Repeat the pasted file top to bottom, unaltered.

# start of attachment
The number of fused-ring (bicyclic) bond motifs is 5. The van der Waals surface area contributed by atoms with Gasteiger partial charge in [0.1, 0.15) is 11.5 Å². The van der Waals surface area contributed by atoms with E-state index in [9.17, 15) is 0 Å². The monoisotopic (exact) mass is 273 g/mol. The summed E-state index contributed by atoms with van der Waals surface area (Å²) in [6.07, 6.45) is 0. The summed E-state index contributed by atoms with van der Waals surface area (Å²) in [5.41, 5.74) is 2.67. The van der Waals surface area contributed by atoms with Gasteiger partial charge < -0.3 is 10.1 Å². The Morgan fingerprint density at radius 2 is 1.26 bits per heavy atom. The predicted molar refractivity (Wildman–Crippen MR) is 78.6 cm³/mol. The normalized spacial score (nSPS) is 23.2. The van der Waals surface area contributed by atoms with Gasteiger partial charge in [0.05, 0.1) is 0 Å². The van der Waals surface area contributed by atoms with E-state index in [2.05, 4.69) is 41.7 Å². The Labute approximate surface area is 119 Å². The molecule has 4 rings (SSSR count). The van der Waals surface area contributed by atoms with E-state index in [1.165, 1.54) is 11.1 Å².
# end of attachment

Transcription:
The number of fused-ring (bicyclic) bond motifs is 5. The van der Waals surface area contributed by atoms with Gasteiger partial charge in [0.1, 0.15) is 11.5 Å². The van der Waals surface area contributed by atoms with E-state index in [9.17, 15) is 0 Å². The monoisotopic (exact) mass is 273 g/mol. The summed E-state index contributed by atoms with van der Waals surface area (Å²) in [6.07, 6.45) is 0. The summed E-state index contributed by atoms with van der Waals surface area (Å²) in [5.41, 5.74) is 2.67. The van der Waals surface area contributed by atoms with Gasteiger partial charge < -0.3 is 10.1 Å². The Morgan fingerprint density at radius 2 is 1.26 bits per heavy atom. The predicted molar refractivity (Wildman–Crippen MR) is 78.6 cm³/mol. The normalized spacial score (nSPS) is 23.2. The van der Waals surface area contributed by atoms with Gasteiger partial charge in [0.05, 0.1) is 0 Å². The van der Waals surface area contributed by atoms with E-state index in [2.05, 4.69) is 41.7 Å². The Labute approximate surface area is 119 Å². The molecule has 4 rings (SSSR count). The van der Waals surface area contributed by atoms with E-state index in [1.165, 1.54) is 11.1 Å².